"The Advent wind begins to stir With sea-like sounds in our Scotch fir, It's dark at breakfast, dark at tea, And in between we only see Clouds hurrying across the sky And rain-wet roads the wind blows dry And branches bending to the gale Against great skies all silver pale ..."
John Betjeman’s Advent 1955 is one of my favourite poems of the season. I don’t have a Scotch fir but I do overlook the tall poplar trees along the railway line and they certainly bend in the gale, their skeletal forms looking particularly wintry against the early morning skies. But it’s that “dark at breakfast, dark at tea” line which for me sums up the essence of this time of year outside the backdoor. It’s the fate of the working gardener.
As I head off to work at 7:30am, it is just getting light and I am sometimes treated to spectacular sunrises as I approach the station. By the time return at 6.00pm it has already been dark for a couple of hours. Closer to Christmas, the walk home is brightened by the various lit decorations and last year I found myself running my own ‘best door wreath’ competition in my head! However, this means that I don’t see the garden at all during the week and my first view outside on a Saturday morning can be quite a revelation! For example, the sudden realisation that the winter clematis is in full flower or that some over-eager bulbs have started to shoot.
Over the past 6-7 years, we have ensured that we plant winter flowering shrubs near the house so that we can easily catch a glimpse of them either from the dining room on a cold / wet day or see them illuminated by the glow of the Christmas lights. For the last two winters, I have made a deliberate effort to plant a large pot with a winter flowering display that will catch the light, using pale cream or lemon violas, white hellebores and either silver or gold leaved ivies, avoiding anything with dark petals or dark leaves that won’t reflect what light there is. I’ve positioned it beyond the kitchen window so that it catches some of the light from the house when we’re cooking.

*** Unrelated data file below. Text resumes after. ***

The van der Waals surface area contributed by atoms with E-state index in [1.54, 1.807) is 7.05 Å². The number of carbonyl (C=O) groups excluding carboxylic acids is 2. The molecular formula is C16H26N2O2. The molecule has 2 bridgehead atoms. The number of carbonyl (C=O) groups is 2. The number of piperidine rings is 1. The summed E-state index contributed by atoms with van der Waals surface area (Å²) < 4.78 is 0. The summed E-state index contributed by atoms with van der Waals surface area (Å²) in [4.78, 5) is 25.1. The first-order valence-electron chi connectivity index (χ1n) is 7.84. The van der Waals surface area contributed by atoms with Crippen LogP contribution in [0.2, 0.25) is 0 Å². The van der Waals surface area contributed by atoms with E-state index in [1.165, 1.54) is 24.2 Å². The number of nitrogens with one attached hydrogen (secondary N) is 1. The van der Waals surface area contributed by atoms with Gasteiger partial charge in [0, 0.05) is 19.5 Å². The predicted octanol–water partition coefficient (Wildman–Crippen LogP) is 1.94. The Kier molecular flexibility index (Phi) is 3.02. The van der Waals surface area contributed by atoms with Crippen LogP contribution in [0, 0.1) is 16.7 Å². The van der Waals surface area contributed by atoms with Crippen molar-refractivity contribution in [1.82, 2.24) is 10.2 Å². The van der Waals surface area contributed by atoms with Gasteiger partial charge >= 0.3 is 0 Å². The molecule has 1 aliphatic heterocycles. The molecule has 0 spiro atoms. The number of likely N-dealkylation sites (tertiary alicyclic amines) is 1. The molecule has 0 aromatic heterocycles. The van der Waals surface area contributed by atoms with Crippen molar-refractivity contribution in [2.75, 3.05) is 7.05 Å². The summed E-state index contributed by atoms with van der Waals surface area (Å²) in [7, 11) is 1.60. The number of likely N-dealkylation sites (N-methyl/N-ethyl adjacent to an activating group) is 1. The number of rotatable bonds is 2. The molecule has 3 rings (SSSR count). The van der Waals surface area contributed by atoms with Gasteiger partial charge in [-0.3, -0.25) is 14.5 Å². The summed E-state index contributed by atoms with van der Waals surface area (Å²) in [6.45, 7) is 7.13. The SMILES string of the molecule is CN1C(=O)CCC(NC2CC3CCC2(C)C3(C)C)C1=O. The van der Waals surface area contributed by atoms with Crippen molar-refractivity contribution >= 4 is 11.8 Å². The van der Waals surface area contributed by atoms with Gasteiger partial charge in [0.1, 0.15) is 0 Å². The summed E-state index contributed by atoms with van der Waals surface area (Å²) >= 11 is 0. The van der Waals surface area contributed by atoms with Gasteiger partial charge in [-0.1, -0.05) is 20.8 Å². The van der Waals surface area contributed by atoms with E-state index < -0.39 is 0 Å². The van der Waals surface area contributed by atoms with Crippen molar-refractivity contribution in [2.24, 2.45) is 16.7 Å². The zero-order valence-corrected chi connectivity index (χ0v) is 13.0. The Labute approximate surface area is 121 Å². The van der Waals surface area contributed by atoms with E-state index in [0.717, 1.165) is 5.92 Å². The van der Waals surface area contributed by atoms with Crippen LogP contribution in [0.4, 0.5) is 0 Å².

I will also enjoy the moment when we can head outside to decorate our Christmas tree which has been sitting in its pot all year waiting for its moment of glory. It’s grown a lot this year, entertaining us with its bright green shoots in Spring and growing by at least six inches! We started this tradition of an outdoor tree on the patio when our cats were kittens but now it’s become a habit and we actually rather enjoy having the tree outside and the way its decorations sparkle in the winter sunlight or twinkle away as the wind causes the branches and lights to quiver. We will also weave white lights around our olive trees on the patio and through the hawthorn, although this might be a bit of a challenge this year as we’ve just had the hawthorn pruned back quite substantially which, in itself, is letting more light into the house.
I am the first to admit that I am quite a fair-weather gardener so I would be lying if I said that I am looking forward to the long Christmas holiday so that I can get out into the garden and do stuff but I always hope for a few dry days in the run up to Christmas so that we can raid the garden for Christmas greenery without the need to dry it off before bringing it indoors. Any holly that has real berries will decorate inside whilst holly, ivy and laurel will make up some swags to adorn our side gates.
However, I am looking forward to the long holiday as it will enable me to be at home in the daylight so that I can really appreciate what is sitting just outside the backdoor. I will enjoy sitting in the warm looking out at the active birds flitting between feeders. If it’s mild, I may even spot an occasional bumble-bee seeking food amidst the clematis flowers or ivy, and like many of you I’m sure, I will sit mulling ideas of things to do in the Spring!